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90s Slang You Should Know


[uh-pren-tis] /əˈprɛn tɪs/
a person who works for another in order to learn a trade:
an apprentice to a plumber.
History/Historical. a person legally bound through indenture to a master craftsman in order to learn a trade.
a learner; novice; tyro.
U.S. Navy. an enlisted person receiving specialized training.
a jockey with less than one year's experience who has won fewer than 40 races.
verb (used with object), apprenticed, apprenticing.
to bind to or place with an employer, master craftsman, or the like, for instruction in a trade.
verb (used without object), apprenticed, apprenticing.
to serve as an apprentice:
He apprenticed for 14 years under a master silversmith.
Origin of apprentice
1300-50; Middle English ap(p)rentis < Anglo-French, Old French ap(p)rentiz < Vulgar Latin *apprenditīcius, equivalent to *apprendit(us) (for Latin apprehēnsus; see apprehensible) + Latin -īcius suffix forming adjectives from past participles, here nominalized
Related forms
apprenticeship, noun
unapprenticed, adjective Unabridged
Based on the Random House Dictionary, © Random House, Inc. 2017.
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Examples from the Web for apprenticeship
Contemporary Examples
  • This can be community college or a four-year school; vocational training or an apprenticeship.

    'We Will Recover' Barack Obama February 24, 2009
Historical Examples
  • He must serve an apprenticeship to one craft and learn that craft all the days of his life if he wishes to excel therein.

    From Sea to Sea Rudyard Kipling
  • He had served his apprenticeship in the Bureau of Engraving and Printing.

    A Young Man in a Hurry Robert W. Chambers
  • A trade like that of a ship-carpenter requires years of apprenticeship to make a really good workman.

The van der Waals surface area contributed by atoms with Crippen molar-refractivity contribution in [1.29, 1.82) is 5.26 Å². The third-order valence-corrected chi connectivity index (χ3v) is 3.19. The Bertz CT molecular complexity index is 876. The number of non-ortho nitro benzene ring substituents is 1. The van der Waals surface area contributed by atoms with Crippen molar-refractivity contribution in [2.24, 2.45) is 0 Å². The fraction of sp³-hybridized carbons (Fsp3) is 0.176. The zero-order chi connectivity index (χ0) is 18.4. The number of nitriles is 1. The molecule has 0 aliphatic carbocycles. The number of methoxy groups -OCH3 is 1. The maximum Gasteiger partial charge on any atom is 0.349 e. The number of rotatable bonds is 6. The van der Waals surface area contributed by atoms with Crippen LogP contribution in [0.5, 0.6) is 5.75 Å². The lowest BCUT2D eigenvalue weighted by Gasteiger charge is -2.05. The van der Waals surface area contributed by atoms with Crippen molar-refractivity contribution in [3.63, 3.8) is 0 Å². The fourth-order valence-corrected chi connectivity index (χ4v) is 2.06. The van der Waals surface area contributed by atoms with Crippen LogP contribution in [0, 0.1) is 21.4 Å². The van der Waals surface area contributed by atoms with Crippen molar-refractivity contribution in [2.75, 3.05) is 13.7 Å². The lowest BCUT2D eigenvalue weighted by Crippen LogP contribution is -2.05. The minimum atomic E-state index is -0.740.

Peter the Great Jacob Abbott
  • Then followed what might be called an apprenticeship to cross-country flying.

    Learning to Fly Claude Grahame-White
  • Novitiate and apprenticeship in any profession, are difficult.

  • To this same Edward Kent she left £30 for his apprenticeship.

    Shakespeare's Family Mrs. C. C. Stopes
  • During his apprenticeship he sat up two whole nights every week to study; yet he worked harder during the day than any labourer.

    Self-Help Samuel Smiles
  • At nineteen, Josiah's apprenticeship to his brother expired.

  • But I suffered from having had no social training or apprenticeship.

    Our Philadelphia Elizabeth Robins Pennell
British Dictionary definitions for apprenticeship


someone who works for a skilled or qualified person in order to learn a trade or profession, esp for a recognized period
any beginner or novice
(transitive) to take, place, or bind as an apprentice
Derived Forms
apprenticeship, noun
Word Origin
C14: from Old French aprentis, from Old French aprendre to learn, from Latin apprehendere to apprehend
Collins English Dictionary - Complete & Unabridged 2012 Digital Edition
© William Collins Sons & Co. Ltd. 1979, 1986 © HarperCollins
Publishers 1998, 2000, 2003, 2005, 2006, 2007, 2009, 2012
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Word Origin and History for apprenticeship

1590s, from apprentice (n.) + -ship. Replaced earlier apprenticehood (late 14c., with -hood).



c.1300, from Old French aprentiz "someone learning" (13c., Modern French apprenti, taking the older form as a plural), also as an adjective, "unskilled, inexperienced," from aprendre (Modern French apprendre) "to learn; to teach," contracted from Latin apprehendere (see apprehend). Shortened form prentice long was more usual in English.


1630s, from apprentice (n.). Related: Apprenticed; apprenticing.



1630s, from apprentice (n.). Related: Apprenticed; apprenticing.

Online Etymology Dictionary, © 2010 Douglas Harper
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